'I moved closer.'

At face value, 'closer' seems to be acting like an adjective; however, I don't see anything in the sentence to which it can refer. A friend suggested that 'to move closer', 'to move further', and friends are a family of phrasal verbs, but this seems like a cop out to me.

I think the most likely answer is that 'closer' is functioning as a comparative adverb. A very common error in colloquial English is to use an adjective in place of the adverbial form ('I am doing good' instead of 'I am doing well'). Correcting for this error yields 'I moved more closely'. Admittedly, this sounds awkward, but I think that has more to do with the uncommon phrasing than the technical integrity of the expression.

Is there something I am missing here?

  • Yes. I moved closer (to the place I mentioned earlier) – Tushar Raj May 18 '15 at 15:03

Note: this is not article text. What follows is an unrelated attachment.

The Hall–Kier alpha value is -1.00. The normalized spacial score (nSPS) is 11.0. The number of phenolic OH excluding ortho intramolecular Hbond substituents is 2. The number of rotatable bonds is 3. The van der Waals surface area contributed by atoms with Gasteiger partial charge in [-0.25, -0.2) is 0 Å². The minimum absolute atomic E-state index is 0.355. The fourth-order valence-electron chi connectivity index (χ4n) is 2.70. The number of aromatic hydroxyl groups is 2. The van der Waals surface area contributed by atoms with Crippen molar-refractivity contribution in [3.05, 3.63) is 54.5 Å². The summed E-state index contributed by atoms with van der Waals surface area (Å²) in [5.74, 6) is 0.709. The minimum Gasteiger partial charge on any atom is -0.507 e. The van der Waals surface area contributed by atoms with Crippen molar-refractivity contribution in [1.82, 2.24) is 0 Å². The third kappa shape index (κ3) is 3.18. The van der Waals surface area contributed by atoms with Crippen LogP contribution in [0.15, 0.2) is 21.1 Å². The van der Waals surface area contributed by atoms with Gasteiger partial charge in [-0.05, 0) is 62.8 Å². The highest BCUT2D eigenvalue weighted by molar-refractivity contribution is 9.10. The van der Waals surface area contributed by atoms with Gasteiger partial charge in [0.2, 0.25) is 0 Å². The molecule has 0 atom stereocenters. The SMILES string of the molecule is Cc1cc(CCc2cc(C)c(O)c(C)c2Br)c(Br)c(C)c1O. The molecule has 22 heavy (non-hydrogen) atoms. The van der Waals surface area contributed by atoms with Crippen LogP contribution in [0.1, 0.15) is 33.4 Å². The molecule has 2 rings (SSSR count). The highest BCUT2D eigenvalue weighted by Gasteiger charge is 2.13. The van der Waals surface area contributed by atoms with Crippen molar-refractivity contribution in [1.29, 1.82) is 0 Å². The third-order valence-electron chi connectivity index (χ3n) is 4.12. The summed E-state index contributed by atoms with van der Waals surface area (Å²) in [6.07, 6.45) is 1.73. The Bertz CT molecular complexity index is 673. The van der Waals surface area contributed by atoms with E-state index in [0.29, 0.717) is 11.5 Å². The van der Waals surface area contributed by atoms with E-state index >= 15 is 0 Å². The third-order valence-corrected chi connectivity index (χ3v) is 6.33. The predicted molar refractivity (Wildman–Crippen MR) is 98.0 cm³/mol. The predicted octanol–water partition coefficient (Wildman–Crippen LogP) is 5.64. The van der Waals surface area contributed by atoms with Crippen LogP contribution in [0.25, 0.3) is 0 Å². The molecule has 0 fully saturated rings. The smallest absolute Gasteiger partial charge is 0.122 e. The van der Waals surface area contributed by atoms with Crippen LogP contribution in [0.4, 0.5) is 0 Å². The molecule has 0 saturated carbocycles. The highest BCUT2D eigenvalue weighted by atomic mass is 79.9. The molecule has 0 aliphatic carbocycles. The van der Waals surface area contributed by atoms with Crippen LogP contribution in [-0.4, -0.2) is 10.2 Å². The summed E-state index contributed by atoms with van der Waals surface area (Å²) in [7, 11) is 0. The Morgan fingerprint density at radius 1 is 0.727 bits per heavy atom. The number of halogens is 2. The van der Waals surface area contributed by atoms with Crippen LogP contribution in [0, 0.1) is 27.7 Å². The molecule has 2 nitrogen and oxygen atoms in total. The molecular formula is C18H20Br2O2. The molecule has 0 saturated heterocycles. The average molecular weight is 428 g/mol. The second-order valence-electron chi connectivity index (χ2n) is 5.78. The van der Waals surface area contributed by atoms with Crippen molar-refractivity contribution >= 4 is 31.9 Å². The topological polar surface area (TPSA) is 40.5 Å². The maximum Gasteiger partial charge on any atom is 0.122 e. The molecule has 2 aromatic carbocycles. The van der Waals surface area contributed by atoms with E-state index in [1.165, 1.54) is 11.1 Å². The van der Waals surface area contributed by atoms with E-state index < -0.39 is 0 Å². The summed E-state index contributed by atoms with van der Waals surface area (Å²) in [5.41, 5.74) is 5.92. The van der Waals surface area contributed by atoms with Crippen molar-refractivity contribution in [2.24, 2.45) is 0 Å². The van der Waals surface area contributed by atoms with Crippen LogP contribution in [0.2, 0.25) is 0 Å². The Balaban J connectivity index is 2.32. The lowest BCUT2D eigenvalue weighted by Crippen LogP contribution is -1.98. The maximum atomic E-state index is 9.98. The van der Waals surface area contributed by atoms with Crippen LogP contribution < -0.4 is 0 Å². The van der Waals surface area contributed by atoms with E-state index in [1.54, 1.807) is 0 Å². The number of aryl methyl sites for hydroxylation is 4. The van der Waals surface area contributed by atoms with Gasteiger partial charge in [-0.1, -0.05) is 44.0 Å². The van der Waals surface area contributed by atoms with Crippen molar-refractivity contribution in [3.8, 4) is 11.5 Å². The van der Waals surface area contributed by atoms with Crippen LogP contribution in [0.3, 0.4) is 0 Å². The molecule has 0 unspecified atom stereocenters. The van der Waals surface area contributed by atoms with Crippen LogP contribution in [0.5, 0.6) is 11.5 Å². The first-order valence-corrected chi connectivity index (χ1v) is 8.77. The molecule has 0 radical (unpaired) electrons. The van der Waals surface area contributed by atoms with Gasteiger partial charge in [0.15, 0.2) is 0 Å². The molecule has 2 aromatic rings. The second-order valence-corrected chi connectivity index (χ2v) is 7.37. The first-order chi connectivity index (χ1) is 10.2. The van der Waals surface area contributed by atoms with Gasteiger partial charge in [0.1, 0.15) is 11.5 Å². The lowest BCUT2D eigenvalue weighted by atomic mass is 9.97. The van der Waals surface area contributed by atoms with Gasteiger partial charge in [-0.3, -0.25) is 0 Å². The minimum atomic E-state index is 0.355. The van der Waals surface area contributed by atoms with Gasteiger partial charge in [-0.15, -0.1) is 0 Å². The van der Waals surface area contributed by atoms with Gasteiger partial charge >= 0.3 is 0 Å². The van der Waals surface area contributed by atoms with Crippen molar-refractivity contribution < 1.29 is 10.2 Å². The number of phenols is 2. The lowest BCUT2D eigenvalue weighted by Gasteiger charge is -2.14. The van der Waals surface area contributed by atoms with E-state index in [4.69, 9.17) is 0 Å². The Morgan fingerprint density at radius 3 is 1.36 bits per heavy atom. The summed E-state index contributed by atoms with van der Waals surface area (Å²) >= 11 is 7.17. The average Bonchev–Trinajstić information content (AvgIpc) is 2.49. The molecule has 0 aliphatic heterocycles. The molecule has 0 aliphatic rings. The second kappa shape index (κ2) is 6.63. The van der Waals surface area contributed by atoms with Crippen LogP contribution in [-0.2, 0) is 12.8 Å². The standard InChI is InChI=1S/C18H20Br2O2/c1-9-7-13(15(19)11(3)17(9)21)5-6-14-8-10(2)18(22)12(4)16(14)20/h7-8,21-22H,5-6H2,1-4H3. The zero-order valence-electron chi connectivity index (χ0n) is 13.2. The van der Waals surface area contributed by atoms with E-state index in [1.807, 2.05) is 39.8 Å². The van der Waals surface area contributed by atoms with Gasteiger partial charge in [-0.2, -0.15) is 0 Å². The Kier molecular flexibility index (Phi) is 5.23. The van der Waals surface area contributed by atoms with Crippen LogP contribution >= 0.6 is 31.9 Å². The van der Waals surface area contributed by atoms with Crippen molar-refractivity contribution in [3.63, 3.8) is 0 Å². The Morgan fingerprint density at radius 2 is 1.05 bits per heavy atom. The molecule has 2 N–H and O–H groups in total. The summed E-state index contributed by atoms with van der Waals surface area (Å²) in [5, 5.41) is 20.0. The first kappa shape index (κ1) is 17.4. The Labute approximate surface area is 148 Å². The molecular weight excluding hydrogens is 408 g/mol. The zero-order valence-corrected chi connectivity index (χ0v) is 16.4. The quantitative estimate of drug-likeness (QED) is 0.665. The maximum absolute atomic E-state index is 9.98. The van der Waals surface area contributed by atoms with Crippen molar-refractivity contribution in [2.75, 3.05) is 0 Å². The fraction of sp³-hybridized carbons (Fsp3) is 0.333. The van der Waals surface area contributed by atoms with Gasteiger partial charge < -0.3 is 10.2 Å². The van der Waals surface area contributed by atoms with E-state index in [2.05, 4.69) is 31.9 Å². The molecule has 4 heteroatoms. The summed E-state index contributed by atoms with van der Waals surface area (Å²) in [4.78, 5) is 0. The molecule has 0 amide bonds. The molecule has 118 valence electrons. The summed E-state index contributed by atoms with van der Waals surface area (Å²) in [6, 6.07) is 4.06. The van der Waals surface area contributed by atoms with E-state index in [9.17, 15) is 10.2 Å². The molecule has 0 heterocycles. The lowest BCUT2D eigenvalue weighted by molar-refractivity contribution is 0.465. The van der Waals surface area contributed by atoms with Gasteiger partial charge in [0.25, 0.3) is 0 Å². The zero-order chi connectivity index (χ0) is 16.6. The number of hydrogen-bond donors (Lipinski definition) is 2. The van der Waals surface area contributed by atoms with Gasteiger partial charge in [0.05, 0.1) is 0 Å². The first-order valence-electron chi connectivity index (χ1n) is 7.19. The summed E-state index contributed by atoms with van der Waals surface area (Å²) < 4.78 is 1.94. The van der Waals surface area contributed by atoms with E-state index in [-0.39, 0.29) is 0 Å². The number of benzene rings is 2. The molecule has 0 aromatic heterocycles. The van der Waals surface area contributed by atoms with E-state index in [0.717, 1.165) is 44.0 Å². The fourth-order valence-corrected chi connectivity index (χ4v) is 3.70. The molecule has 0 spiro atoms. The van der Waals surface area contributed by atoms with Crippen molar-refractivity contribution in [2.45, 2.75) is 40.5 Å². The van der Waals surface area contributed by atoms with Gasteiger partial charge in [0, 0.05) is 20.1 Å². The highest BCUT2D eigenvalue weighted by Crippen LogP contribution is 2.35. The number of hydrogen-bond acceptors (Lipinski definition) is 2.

• You're right; I moved more closely to the place I mentioned earlier doesn't sound awkward at all. Adding a comparator makes all the difference! – anarchocurious May 18 '15 at 15:18
  • I think what's meant is more close rather than more closely. Both would be adverbs, though. – Tushar Raj May 18 '15 at 15:21
  • Could it be a case of a flat adverb? At M-W seem to like those: youtube.com/watch?v=7epnfcHy5SA – Lucky May 18 '15 at 15:37
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    I don't find any of the answers I see here very persuasive. Maybe it's a "flat adverb", but does that make it an adverb? Why count it as an adverb at all? Why not an adjective that describes the result of some action? "I moved the candles close." then, "The candles were close." (Surely not *"The candles were closely.") – Greg Lee May 18 '15 at 16:44

Closer in this sentence is the comparative of the adverb close.

close (adv.)

at or to a short distance or time away



I believe 'closer' ad used is an adverb but not of manner, as suggested by 'closely,' but an adverb of place. Consider that the word is adding information to the verb 'moved' regarding location.

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